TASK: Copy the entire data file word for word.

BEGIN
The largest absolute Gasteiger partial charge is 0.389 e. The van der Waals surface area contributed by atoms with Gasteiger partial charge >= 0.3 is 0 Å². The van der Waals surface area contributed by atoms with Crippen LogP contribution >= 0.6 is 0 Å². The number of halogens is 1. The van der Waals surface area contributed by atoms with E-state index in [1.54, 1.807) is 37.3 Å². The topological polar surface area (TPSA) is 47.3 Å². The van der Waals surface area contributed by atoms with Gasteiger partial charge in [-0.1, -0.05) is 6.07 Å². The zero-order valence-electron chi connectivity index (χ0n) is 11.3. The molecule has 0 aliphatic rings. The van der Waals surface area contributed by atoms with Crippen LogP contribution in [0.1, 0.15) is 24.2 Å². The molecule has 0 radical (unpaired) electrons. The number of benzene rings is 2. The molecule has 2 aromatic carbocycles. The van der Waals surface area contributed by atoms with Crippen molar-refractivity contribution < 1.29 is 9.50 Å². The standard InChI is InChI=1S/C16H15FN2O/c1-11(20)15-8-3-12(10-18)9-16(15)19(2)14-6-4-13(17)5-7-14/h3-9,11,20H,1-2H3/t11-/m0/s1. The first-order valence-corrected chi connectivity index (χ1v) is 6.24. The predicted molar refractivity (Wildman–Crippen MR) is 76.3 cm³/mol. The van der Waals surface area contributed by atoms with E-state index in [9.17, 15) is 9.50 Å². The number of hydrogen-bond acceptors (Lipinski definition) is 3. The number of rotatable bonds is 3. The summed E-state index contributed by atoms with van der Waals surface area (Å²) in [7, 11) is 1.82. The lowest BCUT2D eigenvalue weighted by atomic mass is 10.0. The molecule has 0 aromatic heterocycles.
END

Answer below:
The largest absolute Gasteiger partial charge is 0.389 e. The van der Waals surface area contributed by atoms with Gasteiger partial charge >= 0.3 is 0 Å². The van der Waals surface area contributed by atoms with Crippen LogP contribution >= 0.6 is 0 Å². The number of halogens is 1. The van der Waals surface area contributed by atoms with E-state index in [1.54, 1.807) is 37.3 Å². The topological polar surface area (TPSA) is 47.3 Å². The van der Waals surface area contributed by atoms with Gasteiger partial charge in [-0.1, -0.05) is 6.07 Å². The zero-order valence-electron chi connectivity index (χ0n) is 11.3. The molecule has 0 aliphatic rings. The van der Waals surface area contributed by atoms with Crippen LogP contribution in [0.1, 0.15) is 24.2 Å². The molecule has 0 radical (unpaired) electrons. The number of benzene rings is 2. The molecule has 2 aromatic carbocycles. The van der Waals surface area contributed by atoms with Crippen molar-refractivity contribution < 1.29 is 9.50 Å². The standard InChI is InChI=1S/C16H15FN2O/c1-11(20)15-8-3-12(10-18)9-16(15)19(2)14-6-4-13(17)5-7-14/h3-9,11,20H,1-2H3/t11-/m0/s1. The first-order valence-corrected chi connectivity index (χ1v) is 6.24. The predicted molar refractivity (Wildman–Crippen MR) is 76.3 cm³/mol. The van der Waals surface area contributed by atoms with E-state index in [9.17, 15) is 9.50 Å². The number of hydrogen-bond acceptors (Lipinski definition) is 3. The number of rotatable bonds is 3. The summed E-state index contributed by atoms with van der Waals surface area (Å²) in [7, 11) is 1.82. The lowest BCUT2D eigenvalue weighted by atomic mass is 10.0. The molecule has 0 aromatic heterocycles.